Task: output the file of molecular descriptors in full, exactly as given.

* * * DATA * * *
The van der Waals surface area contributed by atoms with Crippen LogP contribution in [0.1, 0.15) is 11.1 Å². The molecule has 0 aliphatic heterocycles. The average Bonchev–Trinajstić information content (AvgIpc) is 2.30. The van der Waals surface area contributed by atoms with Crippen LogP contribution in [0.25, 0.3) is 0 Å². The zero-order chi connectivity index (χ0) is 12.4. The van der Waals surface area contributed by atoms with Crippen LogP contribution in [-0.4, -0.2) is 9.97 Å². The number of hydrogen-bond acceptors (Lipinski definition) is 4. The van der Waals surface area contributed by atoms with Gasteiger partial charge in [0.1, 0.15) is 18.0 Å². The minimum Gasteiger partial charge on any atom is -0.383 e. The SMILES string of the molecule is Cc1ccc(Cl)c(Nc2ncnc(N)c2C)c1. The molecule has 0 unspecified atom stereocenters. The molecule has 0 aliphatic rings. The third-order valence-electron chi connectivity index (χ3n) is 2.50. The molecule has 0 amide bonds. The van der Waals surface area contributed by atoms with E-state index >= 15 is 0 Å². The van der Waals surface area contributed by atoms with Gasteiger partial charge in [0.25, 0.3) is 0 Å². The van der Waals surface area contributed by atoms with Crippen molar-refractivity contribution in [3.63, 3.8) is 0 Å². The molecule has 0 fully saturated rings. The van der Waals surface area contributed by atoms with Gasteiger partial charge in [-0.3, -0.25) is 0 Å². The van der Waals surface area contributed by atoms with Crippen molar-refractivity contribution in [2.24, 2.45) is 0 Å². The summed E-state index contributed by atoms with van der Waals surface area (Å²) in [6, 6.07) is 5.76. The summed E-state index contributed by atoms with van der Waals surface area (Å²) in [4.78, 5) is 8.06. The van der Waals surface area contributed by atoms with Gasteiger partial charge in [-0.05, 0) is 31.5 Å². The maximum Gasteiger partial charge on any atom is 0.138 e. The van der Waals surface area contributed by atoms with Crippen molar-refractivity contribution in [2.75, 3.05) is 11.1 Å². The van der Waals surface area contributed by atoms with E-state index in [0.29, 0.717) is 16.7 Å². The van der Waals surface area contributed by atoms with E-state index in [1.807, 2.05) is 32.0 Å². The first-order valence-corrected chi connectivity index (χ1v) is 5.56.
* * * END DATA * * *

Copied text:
The van der Waals surface area contributed by atoms with Crippen LogP contribution in [0.1, 0.15) is 11.1 Å². The molecule has 0 aliphatic heterocycles. The average Bonchev–Trinajstić information content (AvgIpc) is 2.30. The van der Waals surface area contributed by atoms with Crippen LogP contribution in [0.25, 0.3) is 0 Å². The zero-order chi connectivity index (χ0) is 12.4. The van der Waals surface area contributed by atoms with Crippen LogP contribution in [-0.4, -0.2) is 9.97 Å². The number of hydrogen-bond acceptors (Lipinski definition) is 4. The van der Waals surface area contributed by atoms with Gasteiger partial charge in [0.1, 0.15) is 18.0 Å². The minimum Gasteiger partial charge on any atom is -0.383 e. The SMILES string of the molecule is Cc1ccc(Cl)c(Nc2ncnc(N)c2C)c1. The molecule has 0 unspecified atom stereocenters. The molecule has 0 aliphatic rings. The third-order valence-electron chi connectivity index (χ3n) is 2.50. The molecule has 0 amide bonds. The van der Waals surface area contributed by atoms with E-state index >= 15 is 0 Å². The van der Waals surface area contributed by atoms with Gasteiger partial charge in [0.25, 0.3) is 0 Å². The van der Waals surface area contributed by atoms with Crippen molar-refractivity contribution in [3.63, 3.8) is 0 Å². The molecule has 0 fully saturated rings. The van der Waals surface area contributed by atoms with Gasteiger partial charge in [-0.3, -0.25) is 0 Å². The van der Waals surface area contributed by atoms with Crippen molar-refractivity contribution in [2.24, 2.45) is 0 Å². The summed E-state index contributed by atoms with van der Waals surface area (Å²) in [6, 6.07) is 5.76. The summed E-state index contributed by atoms with van der Waals surface area (Å²) in [4.78, 5) is 8.06. The van der Waals surface area contributed by atoms with Gasteiger partial charge in [-0.05, 0) is 31.5 Å². The maximum Gasteiger partial charge on any atom is 0.138 e. The van der Waals surface area contributed by atoms with Crippen molar-refractivity contribution in [2.75, 3.05) is 11.1 Å². The van der Waals surface area contributed by atoms with E-state index in [0.29, 0.717) is 16.7 Å². The van der Waals surface area contributed by atoms with E-state index in [1.807, 2.05) is 32.0 Å². The first-order valence-corrected chi connectivity index (χ1v) is 5.56.